Microsoft showcases innovations in new Asia Pacific HQ
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Almost 145,000 metres of cabling, 200 display screens, 179 Bluetooth beacons and 900 sensors make up Microsoft’s new Asia Pacific headquarters in Singapore, which is now home to the region’s first Microsoft Experience Centre.
The centre, located within Microsoft’s regional headquarters at Fraser Towers in Singapore, will bring together technology and partners to ‘digitalise, disrupt, innovate, and transform’.
Microsoft Asia Pacific president Andrea Della Mattea says the new regional headquarters is a representation of future workplaces.
“We provide organisations in the region with a real, working model of what the future of work looks like, based on a foundation of cloud computing, data analytics, artificial intelligence and a culture of transformation. I’m excited about going into the office, where our colleagues reinforce our mission every single day by creating a culture of safety, wellness, sustainability, accessibility and comradery.”
The regional headquarters is spread across six floors and houses more than 1400 people. There are artificial intelligence-enabled cameras, smart lockers, and IT vending machines that distributes keyboards, mice, headsets, and more.
Employees and staff also use Smart Building CampusLink, the first Microsoft office outside of its US headquarters to implement the service.
Smart Building CampusLink is an application that is fully integrated with Microsoft Outlook and Microsoft Office 365, taking navigation to the next level by enabling employees to find directions, room occupancy and book facilities in real-time.
It’s no coincidence that Microsoft’s regional headquarters and the Experience Centre are both located in Singapore.
Microsoft Experience Centre Asia director Rebecca Hick says Singapore is the regional headquarters for many multinationals, it has an ecosystem of entrepreneurs and it’s an international event destination.
“The value of having Microsoft’s first Experience Centre worldwide in Singapore is to provide organisations with immediate access to a curated experience of innovations and experiences with Microsoft leaders and technology,” explains Hick.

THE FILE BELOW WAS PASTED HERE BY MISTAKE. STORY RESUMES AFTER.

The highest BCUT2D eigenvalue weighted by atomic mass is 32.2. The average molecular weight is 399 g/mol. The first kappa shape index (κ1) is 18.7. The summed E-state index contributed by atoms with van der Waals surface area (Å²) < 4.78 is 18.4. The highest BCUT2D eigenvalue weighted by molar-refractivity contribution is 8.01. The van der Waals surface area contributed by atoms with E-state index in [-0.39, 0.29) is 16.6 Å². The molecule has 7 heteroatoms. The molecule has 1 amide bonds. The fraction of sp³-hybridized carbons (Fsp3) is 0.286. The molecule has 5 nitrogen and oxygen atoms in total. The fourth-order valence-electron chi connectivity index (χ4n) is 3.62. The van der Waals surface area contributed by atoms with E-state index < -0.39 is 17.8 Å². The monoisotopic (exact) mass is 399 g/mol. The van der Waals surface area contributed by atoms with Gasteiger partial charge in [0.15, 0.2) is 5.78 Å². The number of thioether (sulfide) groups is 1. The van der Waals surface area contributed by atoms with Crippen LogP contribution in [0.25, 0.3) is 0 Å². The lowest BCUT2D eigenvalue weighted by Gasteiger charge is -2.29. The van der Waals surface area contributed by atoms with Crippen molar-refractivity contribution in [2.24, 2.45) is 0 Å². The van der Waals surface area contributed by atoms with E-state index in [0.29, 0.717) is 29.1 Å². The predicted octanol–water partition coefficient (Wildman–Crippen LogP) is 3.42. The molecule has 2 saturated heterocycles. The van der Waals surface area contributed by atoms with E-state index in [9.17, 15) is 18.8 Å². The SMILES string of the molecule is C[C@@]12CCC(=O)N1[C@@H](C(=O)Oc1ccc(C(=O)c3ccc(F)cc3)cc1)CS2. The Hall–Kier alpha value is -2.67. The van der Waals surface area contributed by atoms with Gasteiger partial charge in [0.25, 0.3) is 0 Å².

“Microsoft has always been at the forefront of offering a large portfolio of experiences for our customers, many of whom have been to our Executive Briefing Centre in Seattle and are looking for a similar experience close to their business to accelerate time to value.”
There are four main practices within the Experience Centre: The Experience Zone for demonstrations and new technologies; the Microsoft Technology Centre for facility-based technical engagements; the Cybersecurity Centre for threat intelligence analytics and security; and the Innovation Factory for ideation, innovative ideas, and hackathons.
Della Mattea adds that Microsoft believes every company will be a software company as technology becomes pervasive in every business.
“The Experience Centre Asia allows businesses in Asia Pacific to learn about the urgency with which they need to embrace this transformation, and explore our extensive portfolio of industry solutions which showcase what’s immediately available and possible by partnering with Microsoft.”
Microsoft’s commitment to diversity is also written on the walls in its regional headquarters. There are murals by a local artist, May Lim and peranakan-inspired design across the office. Equally, Microsoft has ensured that the new office is inclusive by making it accessible for everyone, regardless of how they communicate, see, hear, or move.
There are Braille identifiers in meeting rooms and common use spaces; height-adjustable tables; gender neutral bathrooms, and kitchens have been designed so that wheelchair users can easily access them.
Microsoft’s Asia Pacific presence now comprises 20,000 employees and 100,000 partners; 2 Microsoft Research Labs; 17 Azure Regions; 67 Innovation Centres; six Microsoft Technology Centres; 5 Cybersecurity Centres; 2 Transparency Centres; and more than 590 ICT Centres.